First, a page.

Finding and entering a therapeutic setting might be intimidating, particularly if it’s your first time. You will divulge private information to a stranger who should be able to assist you with your dilemma. The therapist should be able to help you get back to what appears “normal” and should know the answers. Or at least you believe that to be the case. 

In our world, we call a professional to inspect, investigate, prescribe, and/or fix anything when something goes awry. When it comes to things we don’t know about or can’t manage, we go to experts for assistance. What if I told you that you are an expert in therapy? What if I told you that the therapist’s job in a therapeutic setting is to help you figure things out together while you are on YOUR journey? What if I told you that, when it comes to therapy, YOU are the expert? 

That might seem off, right? You might be experiencing some uncomfortable emotions; if you were a mental health professional, you would know how to fix this situation or “change how I feel,” right? False. Don’t get me wrong; a therapist is vital in your journey to healing, but the goal of a therapeutic space is to allow you to process what no one else has access to. To be vulnerable about the parts that you hide, giving insight to your therapist on how you function. No one knows YOU better than YOU. This is what I mean by you being the professional in the therapy room. You know the feelings you’re experiencing; you know the thoughts you are having; and lastly, you know what is making life uncomfortable. You know your world and your experiences, and now you can allow yourself to be with whoever you deem appropriate in that space. The therapist’s role is to walk with you and help you through the things you are encountering.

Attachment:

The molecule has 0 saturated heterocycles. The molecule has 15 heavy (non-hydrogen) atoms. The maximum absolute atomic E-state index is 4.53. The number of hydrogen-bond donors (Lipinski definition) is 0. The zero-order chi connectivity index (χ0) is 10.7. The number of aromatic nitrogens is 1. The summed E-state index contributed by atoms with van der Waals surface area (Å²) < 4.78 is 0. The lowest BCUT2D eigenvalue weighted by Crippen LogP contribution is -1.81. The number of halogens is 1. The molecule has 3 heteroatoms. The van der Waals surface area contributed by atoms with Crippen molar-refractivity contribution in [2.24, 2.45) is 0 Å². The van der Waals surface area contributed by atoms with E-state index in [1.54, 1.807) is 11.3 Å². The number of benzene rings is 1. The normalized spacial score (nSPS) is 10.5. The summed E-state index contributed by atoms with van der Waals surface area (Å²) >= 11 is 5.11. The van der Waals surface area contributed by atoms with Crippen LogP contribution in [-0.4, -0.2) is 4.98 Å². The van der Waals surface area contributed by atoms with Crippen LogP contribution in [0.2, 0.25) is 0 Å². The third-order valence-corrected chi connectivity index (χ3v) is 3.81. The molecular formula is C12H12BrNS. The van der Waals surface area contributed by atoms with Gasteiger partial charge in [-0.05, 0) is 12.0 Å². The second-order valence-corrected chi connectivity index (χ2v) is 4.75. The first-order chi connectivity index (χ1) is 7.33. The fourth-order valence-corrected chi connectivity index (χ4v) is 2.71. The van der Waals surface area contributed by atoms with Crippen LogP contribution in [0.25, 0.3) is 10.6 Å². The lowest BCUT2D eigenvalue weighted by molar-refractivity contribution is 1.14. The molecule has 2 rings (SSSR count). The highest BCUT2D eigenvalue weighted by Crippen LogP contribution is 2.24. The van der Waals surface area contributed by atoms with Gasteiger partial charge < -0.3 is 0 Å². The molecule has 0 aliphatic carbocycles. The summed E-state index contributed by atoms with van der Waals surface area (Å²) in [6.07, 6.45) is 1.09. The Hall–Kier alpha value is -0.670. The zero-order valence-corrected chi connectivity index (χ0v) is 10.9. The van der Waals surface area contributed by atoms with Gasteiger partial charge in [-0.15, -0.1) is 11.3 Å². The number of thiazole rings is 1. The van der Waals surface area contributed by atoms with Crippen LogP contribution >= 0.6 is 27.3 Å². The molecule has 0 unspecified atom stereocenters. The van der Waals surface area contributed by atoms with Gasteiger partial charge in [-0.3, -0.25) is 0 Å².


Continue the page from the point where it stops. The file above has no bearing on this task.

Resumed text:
As you seek mental health support and try to find a “fitting” therapist, make sure you feel seen, heard, understood, and cared for. The worst thing you could do is feel forced to have someone care for you. The goal is for you to connect with the therapist because they can connect with all parts of you, not just the good parts that you display. If you find yourself struggling to connect with your therapist, please check in and allow the therapist to know that you are having a hard time connecting with them. When being professional about you, there is also the need to advocate for what you need. You know what works best for you and what is not helpful. I invite you to show up for yourself professionally. This allows you to get the support you need and for the mental health professional to learn more about you. Trust me, we deeply appreciate knowing your thoughts on the journey and implore you to permit yourself to seek the very care you need continually. We look forward to partnering with you throughout this journey.  

Josue Martinez MS, NCC, LPC